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Biol Psychiatry. 2013 Nov 15;74(10):742-9. doi: 10.1016/j.biopsych.2013.04.025. Epub 2013 Jun 14.

Scopolamine rapidly increases mammalian target of rapamycin complex 1 signaling, synaptogenesis, and antidepressant behavioral responses.

Author information

1
Laboratory of Molecular Psychiatry, Center for Genes and Behavior, Departments of Psychiatry, Neurobiology, and Laboratory Medicine, Yale University School of Medicine, New Haven, Connecticut.

Abstract

BACKGROUND:

Clinical studies report that scopolamine, an acetylcholine muscarinic receptor antagonist, produces rapid antidepressant effects in depressed patients, but the mechanisms underlying the therapeutic response have not been determined. The present study examines the role of the mammalian target of rapamycin complex 1 (mTORC1) and synaptogenesis, which have been implicated in the rapid actions of N-methyl-D-aspartate receptor antagonists.

METHODS:

The influence of scopolamine on mTORC1 signaling was determined by analysis of the phosphorylated and activated forms of mTORC1 signaling proteins in the prefrontal cortex (PFC). The numbers and function of spine synapses were analyzed by whole cell patch clamp recording and two-photon image analysis of PFC neurons. The actions of scopolamine were examined in the forced swim test in the absence or presence of selective mTORC1 and glutamate receptor inhibitors.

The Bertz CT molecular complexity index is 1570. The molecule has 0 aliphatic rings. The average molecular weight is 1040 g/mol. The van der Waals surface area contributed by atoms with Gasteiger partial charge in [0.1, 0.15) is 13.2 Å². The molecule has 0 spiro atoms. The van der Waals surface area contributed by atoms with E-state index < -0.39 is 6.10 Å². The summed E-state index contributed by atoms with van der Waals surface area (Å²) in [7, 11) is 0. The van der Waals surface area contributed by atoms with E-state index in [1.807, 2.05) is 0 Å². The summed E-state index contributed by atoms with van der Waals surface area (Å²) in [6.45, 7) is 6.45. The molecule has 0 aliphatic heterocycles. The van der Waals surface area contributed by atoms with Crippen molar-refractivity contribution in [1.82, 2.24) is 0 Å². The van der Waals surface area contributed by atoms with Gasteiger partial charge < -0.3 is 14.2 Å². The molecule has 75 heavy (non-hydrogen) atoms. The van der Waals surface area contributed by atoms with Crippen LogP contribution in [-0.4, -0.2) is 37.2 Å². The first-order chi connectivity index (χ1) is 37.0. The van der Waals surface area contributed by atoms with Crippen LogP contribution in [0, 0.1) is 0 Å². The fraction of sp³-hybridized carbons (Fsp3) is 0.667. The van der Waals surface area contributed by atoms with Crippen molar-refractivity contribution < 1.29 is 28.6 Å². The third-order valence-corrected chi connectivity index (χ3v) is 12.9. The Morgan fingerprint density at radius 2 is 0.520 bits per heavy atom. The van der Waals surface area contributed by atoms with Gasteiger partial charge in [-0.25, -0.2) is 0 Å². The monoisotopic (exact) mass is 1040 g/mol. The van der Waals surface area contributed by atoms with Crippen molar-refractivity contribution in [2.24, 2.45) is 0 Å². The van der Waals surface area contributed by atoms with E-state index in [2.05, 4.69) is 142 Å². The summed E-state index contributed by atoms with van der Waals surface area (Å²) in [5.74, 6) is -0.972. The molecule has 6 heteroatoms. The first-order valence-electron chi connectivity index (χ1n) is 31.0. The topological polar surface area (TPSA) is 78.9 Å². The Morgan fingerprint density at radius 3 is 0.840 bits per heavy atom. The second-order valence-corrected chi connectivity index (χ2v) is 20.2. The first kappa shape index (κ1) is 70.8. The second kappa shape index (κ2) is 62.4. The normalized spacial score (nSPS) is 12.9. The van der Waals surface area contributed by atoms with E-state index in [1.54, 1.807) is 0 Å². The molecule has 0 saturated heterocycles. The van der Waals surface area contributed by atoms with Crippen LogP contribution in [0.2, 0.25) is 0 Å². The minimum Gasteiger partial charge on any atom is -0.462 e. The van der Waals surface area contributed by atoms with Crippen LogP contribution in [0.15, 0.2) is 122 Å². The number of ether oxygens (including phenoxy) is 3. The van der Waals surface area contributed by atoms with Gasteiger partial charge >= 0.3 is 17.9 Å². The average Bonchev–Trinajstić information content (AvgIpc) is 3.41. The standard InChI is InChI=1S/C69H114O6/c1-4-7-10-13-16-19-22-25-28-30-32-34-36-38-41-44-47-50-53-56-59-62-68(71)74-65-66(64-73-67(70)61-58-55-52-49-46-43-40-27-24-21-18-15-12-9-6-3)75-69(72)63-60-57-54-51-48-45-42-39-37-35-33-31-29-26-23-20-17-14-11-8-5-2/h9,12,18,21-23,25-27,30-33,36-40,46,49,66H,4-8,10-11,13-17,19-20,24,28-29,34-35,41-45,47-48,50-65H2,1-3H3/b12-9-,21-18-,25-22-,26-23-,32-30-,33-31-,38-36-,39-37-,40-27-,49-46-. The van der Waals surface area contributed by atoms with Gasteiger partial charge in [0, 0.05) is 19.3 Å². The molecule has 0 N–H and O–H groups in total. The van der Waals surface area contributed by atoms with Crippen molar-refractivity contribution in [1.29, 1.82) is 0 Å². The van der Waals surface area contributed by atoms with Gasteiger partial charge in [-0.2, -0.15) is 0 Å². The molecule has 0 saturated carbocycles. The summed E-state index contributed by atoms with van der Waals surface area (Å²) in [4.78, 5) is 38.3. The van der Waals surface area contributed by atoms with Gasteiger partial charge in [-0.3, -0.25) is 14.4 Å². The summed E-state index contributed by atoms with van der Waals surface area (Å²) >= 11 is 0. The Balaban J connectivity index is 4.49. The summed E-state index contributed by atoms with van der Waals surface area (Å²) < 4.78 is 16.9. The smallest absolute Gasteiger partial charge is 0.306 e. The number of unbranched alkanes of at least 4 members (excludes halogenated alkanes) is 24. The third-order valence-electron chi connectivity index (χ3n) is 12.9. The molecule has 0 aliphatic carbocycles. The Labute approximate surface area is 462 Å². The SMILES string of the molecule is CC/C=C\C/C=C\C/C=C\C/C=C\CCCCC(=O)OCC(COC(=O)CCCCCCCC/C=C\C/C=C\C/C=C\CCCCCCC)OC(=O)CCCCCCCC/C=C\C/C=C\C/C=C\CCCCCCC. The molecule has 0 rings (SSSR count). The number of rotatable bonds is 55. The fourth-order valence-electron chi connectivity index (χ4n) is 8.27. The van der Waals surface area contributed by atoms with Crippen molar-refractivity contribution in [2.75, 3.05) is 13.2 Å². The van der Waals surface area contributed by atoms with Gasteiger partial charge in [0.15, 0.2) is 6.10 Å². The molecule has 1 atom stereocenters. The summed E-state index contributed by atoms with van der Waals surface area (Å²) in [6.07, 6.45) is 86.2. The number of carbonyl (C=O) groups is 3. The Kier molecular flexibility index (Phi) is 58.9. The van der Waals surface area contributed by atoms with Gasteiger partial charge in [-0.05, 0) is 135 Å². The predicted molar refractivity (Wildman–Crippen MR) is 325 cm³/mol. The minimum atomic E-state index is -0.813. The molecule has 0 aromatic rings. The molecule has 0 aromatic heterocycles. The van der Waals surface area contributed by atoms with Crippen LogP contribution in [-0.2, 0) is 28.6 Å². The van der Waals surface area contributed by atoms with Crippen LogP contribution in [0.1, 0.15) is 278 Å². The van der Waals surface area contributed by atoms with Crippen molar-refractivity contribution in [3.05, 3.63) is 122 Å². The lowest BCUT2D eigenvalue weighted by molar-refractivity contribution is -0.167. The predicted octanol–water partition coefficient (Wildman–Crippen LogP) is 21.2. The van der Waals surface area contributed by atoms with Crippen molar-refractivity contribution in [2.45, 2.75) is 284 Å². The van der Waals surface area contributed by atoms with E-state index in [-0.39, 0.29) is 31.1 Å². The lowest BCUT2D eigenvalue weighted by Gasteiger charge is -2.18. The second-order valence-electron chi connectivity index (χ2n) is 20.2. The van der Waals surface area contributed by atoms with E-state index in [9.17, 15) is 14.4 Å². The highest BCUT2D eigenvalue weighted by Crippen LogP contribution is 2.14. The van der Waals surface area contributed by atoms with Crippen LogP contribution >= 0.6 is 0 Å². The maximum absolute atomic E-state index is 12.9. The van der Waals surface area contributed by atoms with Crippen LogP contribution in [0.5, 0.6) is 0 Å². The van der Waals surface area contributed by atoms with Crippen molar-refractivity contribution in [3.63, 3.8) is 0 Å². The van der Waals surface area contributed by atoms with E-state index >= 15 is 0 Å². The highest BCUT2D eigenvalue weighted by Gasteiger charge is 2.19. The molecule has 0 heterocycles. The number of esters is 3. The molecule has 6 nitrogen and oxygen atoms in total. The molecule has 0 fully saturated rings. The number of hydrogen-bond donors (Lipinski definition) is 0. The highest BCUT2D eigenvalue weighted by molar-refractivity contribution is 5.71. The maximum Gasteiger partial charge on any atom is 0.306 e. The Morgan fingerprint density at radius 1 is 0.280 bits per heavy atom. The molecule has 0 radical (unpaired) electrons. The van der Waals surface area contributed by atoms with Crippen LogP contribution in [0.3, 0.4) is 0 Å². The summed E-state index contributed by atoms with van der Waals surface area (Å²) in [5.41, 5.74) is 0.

RESULTS:

The results demonstrate that a single, low dose of scopolamine rapidly increases mTORC1 signaling and the number and function of spine synapses in layer V pyramidal neurons in the PFC. Scopolamine administration also produces an antidepressant response in the forced swim test that is blocked by pretreatment with the mTORC1 inhibitor or by a glutamate alpha-amino-3-hydroxy-5-methyl-4-isoxazole propionic acid receptor antagonist.

CONCLUSIONS:

Taken together, the results demonstrate that the antidepressant actions of scopolamine require mTORC1 signaling and are associated with increased glutamate transmission, and synaptogenesis, similar to N-methyl-D-aspartate receptor antagonists. These findings provide novel targets for safer and more efficacious rapid-acting antidepressant agents.

KEYWORDS:

Acetylcholine; GABA; depression; glutamate; ketamine; synaptic plasticity

PMID:
23751205
PMCID:
PMC3773272
DOI:
10.1016/j.biopsych.2013.04.025
[Indexed for MEDLINE]
Free PMC Article
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